Good morning,

Whilst yesterday’s update focused on the euro and its internal woes – with sterling recording another step up to 1.1430 against it as of this morning – today, market focus will back onto the USA as it releases its monthly jobs creation report: the non-farm payroll.

Last week, the US posted a record high of 3.28 million new jobless claims, up from the 300,000 area in normal times on the previous report. Whilst a large jump was expected of around one million new benefit claims, the dollar was rocked by the more than tripling of the number, which in turn aided in moving the flow of buyers away from the dollar started by the huge multi-trillion quantitative easing package passed the week before.

To make things worse, the US had to go through the ordeal of another release yesterday, when numbers more than doubled to 6.64 million unemployment claims. The reaction wasn’t as tempestuous as it could have been, with most in the market knowing already that the US is in a sharp recession from this kind of numbers – the key focus is on today’s non-farm payroll number to show how many jobs, if any, have been created in the US economy to offset the damage.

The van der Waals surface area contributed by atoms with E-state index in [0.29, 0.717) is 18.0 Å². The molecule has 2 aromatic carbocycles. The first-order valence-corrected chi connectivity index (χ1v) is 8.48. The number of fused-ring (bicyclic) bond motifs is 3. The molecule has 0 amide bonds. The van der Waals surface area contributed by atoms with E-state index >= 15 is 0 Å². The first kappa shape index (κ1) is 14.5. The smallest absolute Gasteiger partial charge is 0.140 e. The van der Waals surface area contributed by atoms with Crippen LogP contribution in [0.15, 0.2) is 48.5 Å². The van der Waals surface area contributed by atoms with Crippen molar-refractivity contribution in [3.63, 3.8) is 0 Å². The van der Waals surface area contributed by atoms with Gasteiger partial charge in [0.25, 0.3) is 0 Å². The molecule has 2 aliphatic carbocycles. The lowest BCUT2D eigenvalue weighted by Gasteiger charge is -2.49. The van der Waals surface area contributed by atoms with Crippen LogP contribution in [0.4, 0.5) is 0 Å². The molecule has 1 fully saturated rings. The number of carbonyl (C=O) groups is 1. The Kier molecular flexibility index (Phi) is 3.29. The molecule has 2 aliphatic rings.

As many regular readers will know, the non-farm payrolls number causes considerable volatility on the dollar when released at 12:30 GMT, every first Friday of the month. Essentially, market makers will react to the jobs number as a reflection on the relative health of the US economy, a high number shows higher growth, a lower number shows slower growth and a negative reading is a key indicator of recession. As noted above, most are acutely aware from the previous releases that the US is in recession, as are most of the world’s advanced economies at this point, so the key question here will be – just how bad is it?

Yesterday,  I mentioned that most currency movements in the midterm would be dictated by how quickly the market thinks each economy can rebound the fastest, post-coronavirus. The non-farm number today will be scrutinised by the market as it always is; but this time, the likely outcomes to be attained will help answer that question not only for the US but also the global economy.

Have a great weekend,

Author: Joshua Haden-Jones, Senior Relationship Manager


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